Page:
A former Government pensions adviser has launched a stinging attack on a decision by ministers to grant full protection to employee pension schemes at failed banks.
Dr Ros Altmann has accused ministers of applying "one rule for some workers' pensions and a different rule for all the others," with the tax-payer likely to carry the cost.
The Government has acted to underwrite the full value of final-salary pension schemes operated by failed banks that have since been taken into public ownership, including Northern Rock and Bradford & Bingley.
The pension schemes guarantee up to two-thirds of a banker's final salary as retirement income. Beneficiaries include former executives such as Northern Rock boss Adam Applegarth, who ran the bank before it was taken into public ownership and walked away with a pension pot of more than £2m.
The guarantee to bankers' pensions is far more generous than that available to other private-sector workers, whose only recourse is to call on the Pension Protection Fund.
The Fund protects just 90 per cent of an employee's pension if the firm employing them fails. A cap limits compensation to £28,742 a year, and the pension is not fully index-linked.
Dr Altmann said: "Having spent so many years listening to ministers tell me that taxpayers can't foot the bill for 100 per cent of workers' pensions if their employers fail, it really upsets me to see that bankers have been promised just that.
"Are bankers a different class of worker to everybody else? And if that is the case, why? The Government has not consulted with anybody about this."
Dr Altmann is now an independent pension consultant. She says that the Northern Rock pension deficit alone stands at more than £100m. Bradford & Bingley's deficit is another £100m.
Moreover, the deficits at the part-nationalised banks Lloyds TSB and Royal Bank of Scotland now top £4bn. While those banks are expected to survive – after taking billions of pounds of taxpayer support – the guarantee appears to still apply to them should a fresh wave of financial turbulence hit the sector and require them to be fully nationalised. Dr Altmann said: "The Government hasn't provided any justification for this unequal treatment, and one has to question whether policymakers have a sufficient grasp of financial reality when it comes to pensions.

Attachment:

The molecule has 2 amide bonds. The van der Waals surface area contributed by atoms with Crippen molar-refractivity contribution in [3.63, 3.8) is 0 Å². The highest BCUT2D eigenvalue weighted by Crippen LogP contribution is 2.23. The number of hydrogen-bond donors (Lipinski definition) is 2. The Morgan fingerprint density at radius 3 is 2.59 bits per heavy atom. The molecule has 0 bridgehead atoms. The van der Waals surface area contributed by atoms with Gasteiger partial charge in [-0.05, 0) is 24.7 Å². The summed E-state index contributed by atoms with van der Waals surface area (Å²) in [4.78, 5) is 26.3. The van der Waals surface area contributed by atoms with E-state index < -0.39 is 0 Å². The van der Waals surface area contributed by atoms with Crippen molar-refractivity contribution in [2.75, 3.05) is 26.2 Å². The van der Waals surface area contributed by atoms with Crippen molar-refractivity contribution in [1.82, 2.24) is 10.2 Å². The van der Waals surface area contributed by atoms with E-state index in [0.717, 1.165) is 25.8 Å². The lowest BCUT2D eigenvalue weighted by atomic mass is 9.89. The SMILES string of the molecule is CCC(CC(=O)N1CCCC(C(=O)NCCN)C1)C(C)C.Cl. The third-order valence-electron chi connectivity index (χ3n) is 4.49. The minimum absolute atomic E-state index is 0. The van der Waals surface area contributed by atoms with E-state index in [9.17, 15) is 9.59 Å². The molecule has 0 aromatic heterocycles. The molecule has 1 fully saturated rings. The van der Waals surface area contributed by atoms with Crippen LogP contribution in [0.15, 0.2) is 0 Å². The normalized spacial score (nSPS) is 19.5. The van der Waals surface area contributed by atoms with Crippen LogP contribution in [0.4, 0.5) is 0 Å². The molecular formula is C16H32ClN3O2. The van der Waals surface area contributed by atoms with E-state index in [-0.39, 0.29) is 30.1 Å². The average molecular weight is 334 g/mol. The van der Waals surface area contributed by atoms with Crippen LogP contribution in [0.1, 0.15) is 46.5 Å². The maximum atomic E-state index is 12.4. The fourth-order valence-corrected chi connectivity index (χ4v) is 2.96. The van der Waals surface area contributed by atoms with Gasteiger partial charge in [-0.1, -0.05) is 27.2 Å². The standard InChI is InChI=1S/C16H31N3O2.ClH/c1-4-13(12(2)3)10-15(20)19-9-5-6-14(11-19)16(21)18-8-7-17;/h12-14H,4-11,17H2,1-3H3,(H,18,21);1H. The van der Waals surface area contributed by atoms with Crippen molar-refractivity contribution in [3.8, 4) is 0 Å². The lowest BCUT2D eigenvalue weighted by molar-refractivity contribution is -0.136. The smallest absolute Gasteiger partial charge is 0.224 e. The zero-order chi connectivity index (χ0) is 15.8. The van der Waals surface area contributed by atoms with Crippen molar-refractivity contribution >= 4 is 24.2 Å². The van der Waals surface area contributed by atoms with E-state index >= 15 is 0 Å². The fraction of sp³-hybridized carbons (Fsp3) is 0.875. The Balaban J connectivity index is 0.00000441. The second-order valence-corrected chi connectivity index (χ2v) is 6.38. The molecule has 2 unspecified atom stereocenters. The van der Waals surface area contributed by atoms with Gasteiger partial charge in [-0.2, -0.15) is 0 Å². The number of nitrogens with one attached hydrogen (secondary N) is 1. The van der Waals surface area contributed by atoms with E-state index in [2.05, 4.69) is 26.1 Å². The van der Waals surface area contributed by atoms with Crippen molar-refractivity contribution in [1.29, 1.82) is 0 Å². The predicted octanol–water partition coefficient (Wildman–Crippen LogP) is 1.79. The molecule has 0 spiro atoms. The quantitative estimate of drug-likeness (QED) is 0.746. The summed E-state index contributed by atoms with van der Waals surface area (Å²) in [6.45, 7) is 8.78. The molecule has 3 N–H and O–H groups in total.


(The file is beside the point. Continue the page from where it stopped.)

"This situation is reminiscent of the Government's insouciance in the face of mounting public-sector pension liabilities. The fact that pensions have to be paid out over a long time horizon doesn't mean the costs can be ignored.
"Taxpayer funds are being committed on a massive scale to substantial long-term commitments, without any budgeting in place to ensure the money is set aside to pay the costs. In its panic to shore up the banks, the Government has failed to factor in the substantial sums involved in pensions."
The decision to shore up banks' pension funds has been drawing increasing attention among opposition politicians.
Final-salary schemes at all the banks are now closed to new members, but they remain open to existing members, who can continue to top up their pension contributions until they retire.
The Government wants, if the EU approves, to split Northern Rock into a "good bank" and a "bad bank". The stricken lender's pension liabilities are set to remain with the bad bank – which is likely to stay in state ownership.Reuse content